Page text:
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Canada's sex laws challenged in court

April 1, 2011 at 7:05 PM   |   Comments

VANCOUVER, British Columbia, April 1 (UPI) -- Canada's Supreme Court has cleared the way for Vancouver sex workers to appeal laws they say make it more dangerous for them to ply their trade.

The issue involves a case filed in 2007 by retired British Columbia prostitute Sheryl Kiselbach and the Downtown Eastside Sex Workers United Against Violence in Society, which represents sex trade workers.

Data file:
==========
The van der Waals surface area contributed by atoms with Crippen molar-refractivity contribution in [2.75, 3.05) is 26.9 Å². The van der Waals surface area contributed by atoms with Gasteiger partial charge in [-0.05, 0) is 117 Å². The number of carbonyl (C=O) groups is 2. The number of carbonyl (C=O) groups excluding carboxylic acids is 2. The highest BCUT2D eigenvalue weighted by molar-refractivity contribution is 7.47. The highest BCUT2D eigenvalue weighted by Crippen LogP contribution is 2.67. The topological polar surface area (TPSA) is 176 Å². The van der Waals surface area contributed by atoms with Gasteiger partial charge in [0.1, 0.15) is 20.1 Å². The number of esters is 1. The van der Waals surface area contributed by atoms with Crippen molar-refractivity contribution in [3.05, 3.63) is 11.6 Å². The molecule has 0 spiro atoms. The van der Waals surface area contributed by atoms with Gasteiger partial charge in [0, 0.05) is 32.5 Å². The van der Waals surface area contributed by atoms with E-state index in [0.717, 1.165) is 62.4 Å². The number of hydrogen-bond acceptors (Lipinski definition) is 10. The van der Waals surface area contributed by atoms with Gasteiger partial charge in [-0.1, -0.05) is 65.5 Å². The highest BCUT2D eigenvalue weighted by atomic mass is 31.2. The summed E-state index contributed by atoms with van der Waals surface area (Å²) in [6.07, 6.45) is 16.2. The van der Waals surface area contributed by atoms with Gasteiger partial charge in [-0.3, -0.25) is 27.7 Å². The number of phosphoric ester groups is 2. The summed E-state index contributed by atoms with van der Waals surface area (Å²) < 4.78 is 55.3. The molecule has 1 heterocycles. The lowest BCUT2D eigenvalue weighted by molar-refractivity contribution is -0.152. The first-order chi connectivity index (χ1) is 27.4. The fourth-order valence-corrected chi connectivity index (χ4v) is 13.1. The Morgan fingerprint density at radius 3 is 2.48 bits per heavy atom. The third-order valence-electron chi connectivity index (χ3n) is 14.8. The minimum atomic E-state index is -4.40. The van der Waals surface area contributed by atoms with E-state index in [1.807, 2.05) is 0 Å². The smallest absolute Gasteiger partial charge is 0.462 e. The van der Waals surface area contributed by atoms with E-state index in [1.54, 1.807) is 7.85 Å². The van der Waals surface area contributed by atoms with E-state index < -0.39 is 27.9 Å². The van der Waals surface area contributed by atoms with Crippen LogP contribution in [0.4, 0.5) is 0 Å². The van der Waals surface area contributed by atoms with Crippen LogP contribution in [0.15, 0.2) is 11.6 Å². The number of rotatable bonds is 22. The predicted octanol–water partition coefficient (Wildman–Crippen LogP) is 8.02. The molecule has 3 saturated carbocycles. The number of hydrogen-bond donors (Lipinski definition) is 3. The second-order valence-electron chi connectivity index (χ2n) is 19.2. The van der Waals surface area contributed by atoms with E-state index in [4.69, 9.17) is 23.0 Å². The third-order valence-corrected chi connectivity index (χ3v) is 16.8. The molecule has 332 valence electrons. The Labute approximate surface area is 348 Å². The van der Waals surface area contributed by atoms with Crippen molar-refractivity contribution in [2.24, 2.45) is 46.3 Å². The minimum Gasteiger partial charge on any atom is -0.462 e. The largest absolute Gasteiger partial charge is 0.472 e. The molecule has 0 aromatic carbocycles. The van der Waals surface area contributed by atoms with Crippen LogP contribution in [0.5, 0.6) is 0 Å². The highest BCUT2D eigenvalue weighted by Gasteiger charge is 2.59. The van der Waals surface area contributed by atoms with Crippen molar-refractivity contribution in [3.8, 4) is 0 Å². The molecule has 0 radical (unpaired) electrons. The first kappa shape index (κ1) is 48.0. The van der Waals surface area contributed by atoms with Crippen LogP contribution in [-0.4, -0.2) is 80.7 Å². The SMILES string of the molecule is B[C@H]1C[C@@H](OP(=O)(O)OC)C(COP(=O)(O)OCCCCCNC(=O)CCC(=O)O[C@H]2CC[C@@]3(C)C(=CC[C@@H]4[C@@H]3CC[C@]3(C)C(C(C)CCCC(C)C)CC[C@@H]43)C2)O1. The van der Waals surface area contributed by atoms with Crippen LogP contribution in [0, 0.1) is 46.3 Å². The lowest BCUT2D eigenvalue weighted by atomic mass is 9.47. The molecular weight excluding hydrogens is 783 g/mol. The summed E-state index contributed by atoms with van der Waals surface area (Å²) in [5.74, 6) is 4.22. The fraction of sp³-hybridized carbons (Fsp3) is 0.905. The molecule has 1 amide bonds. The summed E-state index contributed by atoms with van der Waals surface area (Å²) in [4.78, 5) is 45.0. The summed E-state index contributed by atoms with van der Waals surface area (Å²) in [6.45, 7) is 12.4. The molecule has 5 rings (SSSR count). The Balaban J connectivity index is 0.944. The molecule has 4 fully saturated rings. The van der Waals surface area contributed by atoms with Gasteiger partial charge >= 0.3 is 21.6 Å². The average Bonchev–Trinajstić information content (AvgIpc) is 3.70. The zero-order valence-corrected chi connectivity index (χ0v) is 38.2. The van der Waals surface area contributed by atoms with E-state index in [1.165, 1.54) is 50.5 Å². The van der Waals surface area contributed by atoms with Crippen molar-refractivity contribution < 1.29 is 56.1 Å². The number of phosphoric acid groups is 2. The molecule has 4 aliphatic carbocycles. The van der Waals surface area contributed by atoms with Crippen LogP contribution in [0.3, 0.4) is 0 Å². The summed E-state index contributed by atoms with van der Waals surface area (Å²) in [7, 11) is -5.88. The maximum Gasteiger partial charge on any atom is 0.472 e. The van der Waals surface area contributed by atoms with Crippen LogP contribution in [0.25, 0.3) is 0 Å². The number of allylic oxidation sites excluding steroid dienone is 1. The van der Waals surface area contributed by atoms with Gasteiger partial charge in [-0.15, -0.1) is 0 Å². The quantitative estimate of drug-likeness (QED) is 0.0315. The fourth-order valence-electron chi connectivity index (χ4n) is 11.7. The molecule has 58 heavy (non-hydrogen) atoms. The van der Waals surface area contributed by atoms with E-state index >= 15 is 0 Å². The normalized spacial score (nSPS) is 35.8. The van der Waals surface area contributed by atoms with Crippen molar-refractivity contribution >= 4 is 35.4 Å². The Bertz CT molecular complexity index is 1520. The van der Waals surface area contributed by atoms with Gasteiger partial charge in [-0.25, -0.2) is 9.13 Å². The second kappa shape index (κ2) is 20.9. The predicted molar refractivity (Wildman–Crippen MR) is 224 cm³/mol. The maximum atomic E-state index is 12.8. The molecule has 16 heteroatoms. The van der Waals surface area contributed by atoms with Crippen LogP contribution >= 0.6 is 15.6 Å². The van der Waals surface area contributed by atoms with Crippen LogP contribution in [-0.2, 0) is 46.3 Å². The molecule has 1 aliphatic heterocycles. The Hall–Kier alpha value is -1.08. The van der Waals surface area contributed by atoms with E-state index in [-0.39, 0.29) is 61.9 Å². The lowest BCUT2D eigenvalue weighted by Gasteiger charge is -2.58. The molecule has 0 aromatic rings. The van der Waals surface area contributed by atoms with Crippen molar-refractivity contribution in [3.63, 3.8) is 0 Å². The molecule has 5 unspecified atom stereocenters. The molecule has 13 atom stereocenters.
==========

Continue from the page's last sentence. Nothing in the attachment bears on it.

They argue the country's prostitution laws forced them to work on the streets, where there is higher risk of violence, by banning brothels and pimps.

In December 2008, provincial Supreme Court Justice Bill Ehrcke ruled Kiselbach, 58 at the time, had no standing because she was no longer a working prostitute and didn't challenge the law when charged with prostitution-related offenses, the Vancouver Sun reported Thursday.

The British Columbia Court of Appeal overturned the ruling, saying Kiselbach did indeed have standing and sending the case to the Canada Supreme Court.

Prostitution is legal in Canada, but it is illegal to communicate in a public place for the purpose of engaging in paid sex, to keep a common bawdy house or brothel, or to act as a pimp, living off the earnings of prostitutes, the Sun said.

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